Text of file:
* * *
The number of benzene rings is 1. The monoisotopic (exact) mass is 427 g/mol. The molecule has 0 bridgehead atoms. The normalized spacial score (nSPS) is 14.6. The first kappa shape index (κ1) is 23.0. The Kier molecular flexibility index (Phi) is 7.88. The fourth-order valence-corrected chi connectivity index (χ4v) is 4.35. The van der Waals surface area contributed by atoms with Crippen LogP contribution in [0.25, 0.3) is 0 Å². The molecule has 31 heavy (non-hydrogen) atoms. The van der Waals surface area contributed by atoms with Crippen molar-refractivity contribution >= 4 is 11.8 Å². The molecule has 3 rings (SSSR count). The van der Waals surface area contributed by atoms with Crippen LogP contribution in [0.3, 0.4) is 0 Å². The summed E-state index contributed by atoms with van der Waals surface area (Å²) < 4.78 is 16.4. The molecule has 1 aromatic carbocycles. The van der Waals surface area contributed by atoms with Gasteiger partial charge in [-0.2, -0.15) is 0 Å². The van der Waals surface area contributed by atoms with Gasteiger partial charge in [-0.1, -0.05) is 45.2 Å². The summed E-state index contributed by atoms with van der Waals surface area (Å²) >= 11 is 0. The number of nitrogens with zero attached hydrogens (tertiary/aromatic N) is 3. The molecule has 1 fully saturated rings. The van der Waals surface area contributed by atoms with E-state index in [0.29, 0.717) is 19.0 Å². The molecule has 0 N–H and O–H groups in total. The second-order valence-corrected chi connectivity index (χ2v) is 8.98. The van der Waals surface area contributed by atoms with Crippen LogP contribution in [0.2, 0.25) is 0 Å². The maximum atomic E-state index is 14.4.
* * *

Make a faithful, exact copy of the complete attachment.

The number of benzene rings is 1. The monoisotopic (exact) mass is 427 g/mol. The molecule has 0 bridgehead atoms. The normalized spacial score (nSPS) is 14.6. The first kappa shape index (κ1) is 23.0. The Kier molecular flexibility index (Phi) is 7.88. The fourth-order valence-corrected chi connectivity index (χ4v) is 4.35. The van der Waals surface area contributed by atoms with Crippen LogP contribution in [0.25, 0.3) is 0 Å². The molecule has 31 heavy (non-hydrogen) atoms. The van der Waals surface area contributed by atoms with Crippen molar-refractivity contribution >= 4 is 11.8 Å². The molecule has 3 rings (SSSR count). The van der Waals surface area contributed by atoms with Crippen LogP contribution in [0.3, 0.4) is 0 Å². The summed E-state index contributed by atoms with van der Waals surface area (Å²) < 4.78 is 16.4. The molecule has 1 aromatic carbocycles. The van der Waals surface area contributed by atoms with Gasteiger partial charge in [-0.2, -0.15) is 0 Å². The van der Waals surface area contributed by atoms with Gasteiger partial charge in [-0.1, -0.05) is 45.2 Å². The summed E-state index contributed by atoms with van der Waals surface area (Å²) >= 11 is 0. The number of nitrogens with zero attached hydrogens (tertiary/aromatic N) is 3. The molecule has 1 fully saturated rings. The van der Waals surface area contributed by atoms with E-state index in [0.29, 0.717) is 19.0 Å². The molecule has 0 N–H and O–H groups in total. The second-order valence-corrected chi connectivity index (χ2v) is 8.98. The van der Waals surface area contributed by atoms with Crippen LogP contribution in [0.2, 0.25) is 0 Å². The maximum atomic E-state index is 14.4.